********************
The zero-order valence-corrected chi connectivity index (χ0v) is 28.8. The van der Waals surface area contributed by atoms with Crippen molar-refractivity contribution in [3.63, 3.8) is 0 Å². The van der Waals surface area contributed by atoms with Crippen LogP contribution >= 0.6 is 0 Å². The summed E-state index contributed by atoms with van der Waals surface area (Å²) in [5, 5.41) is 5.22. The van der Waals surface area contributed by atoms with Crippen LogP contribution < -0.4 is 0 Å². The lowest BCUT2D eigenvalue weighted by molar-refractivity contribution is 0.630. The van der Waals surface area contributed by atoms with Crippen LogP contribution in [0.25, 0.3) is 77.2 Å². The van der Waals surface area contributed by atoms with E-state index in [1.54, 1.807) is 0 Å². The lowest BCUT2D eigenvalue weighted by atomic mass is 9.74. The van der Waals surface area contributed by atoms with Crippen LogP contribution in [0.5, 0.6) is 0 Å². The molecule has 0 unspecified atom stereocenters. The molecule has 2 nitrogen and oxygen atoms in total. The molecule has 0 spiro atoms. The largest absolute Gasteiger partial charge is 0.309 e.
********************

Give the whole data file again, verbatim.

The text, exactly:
The zero-order valence-corrected chi connectivity index (χ0v) is 28.8. The van der Waals surface area contributed by atoms with Crippen molar-refractivity contribution in [3.63, 3.8) is 0 Å². The van der Waals surface area contributed by atoms with Crippen LogP contribution >= 0.6 is 0 Å². The summed E-state index contributed by atoms with van der Waals surface area (Å²) in [5, 5.41) is 5.22. The van der Waals surface area contributed by atoms with Crippen LogP contribution < -0.4 is 0 Å². The lowest BCUT2D eigenvalue weighted by molar-refractivity contribution is 0.630. The van der Waals surface area contributed by atoms with Crippen LogP contribution in [0.25, 0.3) is 77.2 Å². The van der Waals surface area contributed by atoms with E-state index in [1.54, 1.807) is 0 Å². The lowest BCUT2D eigenvalue weighted by atomic mass is 9.74. The van der Waals surface area contributed by atoms with Crippen LogP contribution in [0.5, 0.6) is 0 Å². The molecule has 0 unspecified atom stereocenters. The molecule has 2 nitrogen and oxygen atoms in total. The molecule has 0 spiro atoms. The largest absolute Gasteiger partial charge is 0.309 e.